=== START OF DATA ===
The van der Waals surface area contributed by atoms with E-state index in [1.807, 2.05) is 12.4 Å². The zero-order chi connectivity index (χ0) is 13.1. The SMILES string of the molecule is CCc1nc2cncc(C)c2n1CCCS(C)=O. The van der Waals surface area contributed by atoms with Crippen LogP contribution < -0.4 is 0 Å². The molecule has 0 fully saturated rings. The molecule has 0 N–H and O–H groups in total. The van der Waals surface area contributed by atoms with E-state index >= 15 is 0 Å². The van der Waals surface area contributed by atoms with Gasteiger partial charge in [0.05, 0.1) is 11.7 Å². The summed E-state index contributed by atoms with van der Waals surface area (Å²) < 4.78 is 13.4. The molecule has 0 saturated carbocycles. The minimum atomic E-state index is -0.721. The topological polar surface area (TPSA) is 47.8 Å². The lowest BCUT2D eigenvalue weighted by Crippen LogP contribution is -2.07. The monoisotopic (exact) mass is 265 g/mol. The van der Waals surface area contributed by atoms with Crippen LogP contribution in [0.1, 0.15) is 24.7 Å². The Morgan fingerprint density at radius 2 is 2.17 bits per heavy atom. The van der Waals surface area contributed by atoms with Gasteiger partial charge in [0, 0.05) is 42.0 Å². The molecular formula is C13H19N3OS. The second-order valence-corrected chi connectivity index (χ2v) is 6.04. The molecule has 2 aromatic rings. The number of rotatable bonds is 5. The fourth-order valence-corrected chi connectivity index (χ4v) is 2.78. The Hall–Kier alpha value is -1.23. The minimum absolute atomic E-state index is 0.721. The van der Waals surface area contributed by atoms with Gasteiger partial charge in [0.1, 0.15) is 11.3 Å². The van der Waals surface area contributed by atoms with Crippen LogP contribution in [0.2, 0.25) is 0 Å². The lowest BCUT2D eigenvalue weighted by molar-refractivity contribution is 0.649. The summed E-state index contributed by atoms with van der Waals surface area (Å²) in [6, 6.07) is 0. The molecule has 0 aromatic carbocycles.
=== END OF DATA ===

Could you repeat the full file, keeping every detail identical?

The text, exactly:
The van der Waals surface area contributed by atoms with E-state index in [1.807, 2.05) is 12.4 Å². The zero-order chi connectivity index (χ0) is 13.1. The SMILES string of the molecule is CCc1nc2cncc(C)c2n1CCCS(C)=O. The van der Waals surface area contributed by atoms with Crippen LogP contribution < -0.4 is 0 Å². The molecule has 0 fully saturated rings. The molecule has 0 N–H and O–H groups in total. The van der Waals surface area contributed by atoms with E-state index >= 15 is 0 Å². The van der Waals surface area contributed by atoms with Gasteiger partial charge in [0.05, 0.1) is 11.7 Å². The summed E-state index contributed by atoms with van der Waals surface area (Å²) < 4.78 is 13.4. The molecule has 0 saturated carbocycles. The minimum atomic E-state index is -0.721. The topological polar surface area (TPSA) is 47.8 Å². The lowest BCUT2D eigenvalue weighted by Crippen LogP contribution is -2.07. The monoisotopic (exact) mass is 265 g/mol. The van der Waals surface area contributed by atoms with Crippen LogP contribution in [0.1, 0.15) is 24.7 Å². The Morgan fingerprint density at radius 2 is 2.17 bits per heavy atom. The van der Waals surface area contributed by atoms with Gasteiger partial charge in [0, 0.05) is 42.0 Å². The molecular formula is C13H19N3OS. The second-order valence-corrected chi connectivity index (χ2v) is 6.04. The molecule has 2 aromatic rings. The number of rotatable bonds is 5. The fourth-order valence-corrected chi connectivity index (χ4v) is 2.78. The Hall–Kier alpha value is -1.23. The minimum absolute atomic E-state index is 0.721. The van der Waals surface area contributed by atoms with Gasteiger partial charge in [0.1, 0.15) is 11.3 Å². The van der Waals surface area contributed by atoms with Crippen LogP contribution in [0.2, 0.25) is 0 Å². The lowest BCUT2D eigenvalue weighted by molar-refractivity contribution is 0.649. The summed E-state index contributed by atoms with van der Waals surface area (Å²) in [6, 6.07) is 0. The molecule has 0 aromatic carbocycles.